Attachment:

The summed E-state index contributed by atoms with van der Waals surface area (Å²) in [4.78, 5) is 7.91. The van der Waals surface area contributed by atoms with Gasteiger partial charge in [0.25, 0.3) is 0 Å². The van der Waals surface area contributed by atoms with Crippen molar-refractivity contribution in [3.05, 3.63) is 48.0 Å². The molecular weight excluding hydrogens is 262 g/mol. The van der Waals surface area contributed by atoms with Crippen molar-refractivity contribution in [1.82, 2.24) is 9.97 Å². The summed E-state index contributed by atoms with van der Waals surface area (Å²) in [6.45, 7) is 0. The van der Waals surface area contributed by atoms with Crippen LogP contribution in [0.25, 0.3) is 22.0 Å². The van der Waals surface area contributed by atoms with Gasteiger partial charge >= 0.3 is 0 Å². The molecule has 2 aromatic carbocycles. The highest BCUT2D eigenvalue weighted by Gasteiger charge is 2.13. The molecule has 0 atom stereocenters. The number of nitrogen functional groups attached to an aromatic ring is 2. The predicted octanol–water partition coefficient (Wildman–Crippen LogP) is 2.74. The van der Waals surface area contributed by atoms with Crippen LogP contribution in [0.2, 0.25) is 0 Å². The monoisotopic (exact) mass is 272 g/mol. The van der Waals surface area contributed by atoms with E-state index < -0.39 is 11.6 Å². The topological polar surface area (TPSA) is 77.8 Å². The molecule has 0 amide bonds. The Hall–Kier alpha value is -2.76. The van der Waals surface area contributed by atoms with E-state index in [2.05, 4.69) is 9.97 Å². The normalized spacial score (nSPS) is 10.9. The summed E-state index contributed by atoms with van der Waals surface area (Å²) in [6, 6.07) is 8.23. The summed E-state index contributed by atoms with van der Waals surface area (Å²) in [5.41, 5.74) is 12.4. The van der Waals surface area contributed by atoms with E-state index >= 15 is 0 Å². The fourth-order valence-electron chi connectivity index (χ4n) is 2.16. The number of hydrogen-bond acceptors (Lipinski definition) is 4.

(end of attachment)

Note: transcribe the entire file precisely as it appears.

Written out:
The summed E-state index contributed by atoms with van der Waals surface area (Å²) in [4.78, 5) is 7.91. The van der Waals surface area contributed by atoms with Gasteiger partial charge in [0.25, 0.3) is 0 Å². The van der Waals surface area contributed by atoms with Crippen molar-refractivity contribution in [3.05, 3.63) is 48.0 Å². The molecular weight excluding hydrogens is 262 g/mol. The van der Waals surface area contributed by atoms with Crippen molar-refractivity contribution in [1.82, 2.24) is 9.97 Å². The summed E-state index contributed by atoms with van der Waals surface area (Å²) in [6.45, 7) is 0. The van der Waals surface area contributed by atoms with Crippen LogP contribution in [0.25, 0.3) is 22.0 Å². The van der Waals surface area contributed by atoms with Gasteiger partial charge >= 0.3 is 0 Å². The molecule has 2 aromatic carbocycles. The highest BCUT2D eigenvalue weighted by Gasteiger charge is 2.13. The molecule has 0 atom stereocenters. The number of nitrogen functional groups attached to an aromatic ring is 2. The predicted octanol–water partition coefficient (Wildman–Crippen LogP) is 2.74. The van der Waals surface area contributed by atoms with Crippen LogP contribution in [0.2, 0.25) is 0 Å². The monoisotopic (exact) mass is 272 g/mol. The van der Waals surface area contributed by atoms with E-state index < -0.39 is 11.6 Å². The topological polar surface area (TPSA) is 77.8 Å². The molecule has 0 amide bonds. The Hall–Kier alpha value is -2.76. The van der Waals surface area contributed by atoms with E-state index in [2.05, 4.69) is 9.97 Å². The normalized spacial score (nSPS) is 10.9. The summed E-state index contributed by atoms with van der Waals surface area (Å²) in [6, 6.07) is 8.23. The summed E-state index contributed by atoms with van der Waals surface area (Å²) in [5.41, 5.74) is 12.4. The van der Waals surface area contributed by atoms with E-state index >= 15 is 0 Å². The fourth-order valence-electron chi connectivity index (χ4n) is 2.16. The number of hydrogen-bond acceptors (Lipinski definition) is 4.